Roula Khalaf, Editor of the FT, selects her favourite stories in this weekly newsletter.
The writer is a visiting fellow at the London School of Economics and Political Science and a senior adviser at Accenture. He has advised several CBDC projects.
In the late 19th century, there was controversy in England over what some saw as a usurper to the established monetary order — paper banknotes. At the time, the use of paper currency to complement gold and silver coins was seen by opponents as unduly disruptive and prone to causing instability.
During 1891, the Financial Times reported that banknotes in England, unlike in Scotland, were met with such suspicion that it was difficult to use them in day-to-day payments.
A similar debate is under way on the development of central bank digital currencies, which is gathering pace around the world. CBDCs are set to transform how payments can be conducted. About 11 countries have launched a CBDC, while 17 are running a pilot programme on them, according to a tracker from the Atlantic Council. A further 33 have one under development and 39 are carrying out research on CBDCs.
But some CBDC critics say they are not needed because the current system works, and they may bring unforeseen risks. This seems short-sighted, not taking into account future payment needs.
The case for CBDC is a pragmatic one. They extend what central bank money can do, enhancing its utility to ensure it remains future proof. Part of a broader trend towards increasing diversification in payments, CBDCs support financial innovation and promote competition. That is a matter of fairness too. Since offering payment and settlement in central bank money is an advantage, alternative payment systems should have access to it.
Central banks currently issue banknotes for the general public and reserves for interbank high value payments. Banknotes are a physical token or bearer instrument and rely on the cash infrastructure including ATMs and cash registers. Reserves are book-entry or scriptural monies similar to a commercial bank deposit and live on account-based payments systems.
A CBDC is a digital token that typically circulates on blockchains or other platforms based on distributed ledgers to record ownership. In March, there will be key test for them — an EU pilot for market infrastructures based on digital ledger technology is scheduled to go live. It is meant to trial the adoption of trading and settlement of tokenised securities before regulation is amended to accommodate them.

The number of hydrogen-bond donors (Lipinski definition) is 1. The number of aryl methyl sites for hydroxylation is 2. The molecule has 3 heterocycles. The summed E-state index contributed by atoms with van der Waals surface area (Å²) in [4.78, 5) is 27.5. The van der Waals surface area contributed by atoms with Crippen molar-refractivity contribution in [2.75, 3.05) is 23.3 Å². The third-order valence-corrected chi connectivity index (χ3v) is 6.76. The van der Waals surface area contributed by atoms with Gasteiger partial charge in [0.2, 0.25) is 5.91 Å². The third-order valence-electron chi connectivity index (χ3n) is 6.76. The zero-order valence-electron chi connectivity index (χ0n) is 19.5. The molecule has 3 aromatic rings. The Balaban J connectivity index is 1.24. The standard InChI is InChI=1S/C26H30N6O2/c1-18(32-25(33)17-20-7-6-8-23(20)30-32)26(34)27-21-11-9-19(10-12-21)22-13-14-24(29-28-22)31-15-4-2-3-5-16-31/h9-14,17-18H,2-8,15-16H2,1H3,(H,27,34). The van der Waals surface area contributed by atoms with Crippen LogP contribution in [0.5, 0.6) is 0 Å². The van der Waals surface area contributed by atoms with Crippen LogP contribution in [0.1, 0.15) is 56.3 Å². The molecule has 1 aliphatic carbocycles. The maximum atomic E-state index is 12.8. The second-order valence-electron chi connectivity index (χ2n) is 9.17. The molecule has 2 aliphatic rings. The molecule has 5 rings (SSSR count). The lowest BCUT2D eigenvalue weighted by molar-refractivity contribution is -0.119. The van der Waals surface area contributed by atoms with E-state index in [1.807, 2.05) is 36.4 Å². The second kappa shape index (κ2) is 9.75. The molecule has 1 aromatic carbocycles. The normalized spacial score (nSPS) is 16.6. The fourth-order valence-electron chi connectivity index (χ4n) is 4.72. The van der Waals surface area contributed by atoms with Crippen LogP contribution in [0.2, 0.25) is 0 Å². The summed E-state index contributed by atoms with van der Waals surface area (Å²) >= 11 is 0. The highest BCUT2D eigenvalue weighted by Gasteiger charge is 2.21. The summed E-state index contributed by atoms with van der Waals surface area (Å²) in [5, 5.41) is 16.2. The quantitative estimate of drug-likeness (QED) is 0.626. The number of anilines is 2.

DLT platforms offer many out-of-the-box capabilities and advantages. In the convoluted process of conventional securities trading, trade execution, clearing and settlement entail separate and multiple operations. These activities also often involve different entities.
In DLT-enabled securities trading, trade execution and settlement are one and the same. That is, the swap of a security token for a money token is the settlement.
Tokens can be exchanged on the basis of delivery versus payment instantly, meaning both legs of the transaction have to succeed, or neither do. Instant settlement would mean no open positions, no use of clearing, proceeds are immediately available and there would be no need for central counterparties and other risk mitigation measures.
CBDCs have also been instrumental in exploring new approaches to foreign exchange trading. In conventional foreign exchange transactions, the funding and settlement of trades are divorced. Processed through correspondent banks, long delays are common.
CBDCs outline an entirely new architecture, facilitating cross-border and offshore payments in an instant. They simplify, speed up and de-risk foreign exchange trading. This may allow CBDCs from smaller economies to play a more prominent role, leading towards more diversified international payments and reducing the reliance on the very narrow set of national currencies today. It may be one of the biggest contributions of CBDCs.
This may well be the year that will see the major adoption of CBDCs for securities settlements made real and important advances in the use of them for foreign exchange trading. The crypto world, a heavy user of blockchains, has seen difficult times lately. Central banks have remained undeterred to deploy the technology to facilitate CBDCs. It is an affirmation that cryptos and blockchain are two different things.
Central bank money has not seen many innovations since the adoption of modern banknotes. But now these institutions have a rare opportunity to shape the evolution of money itself.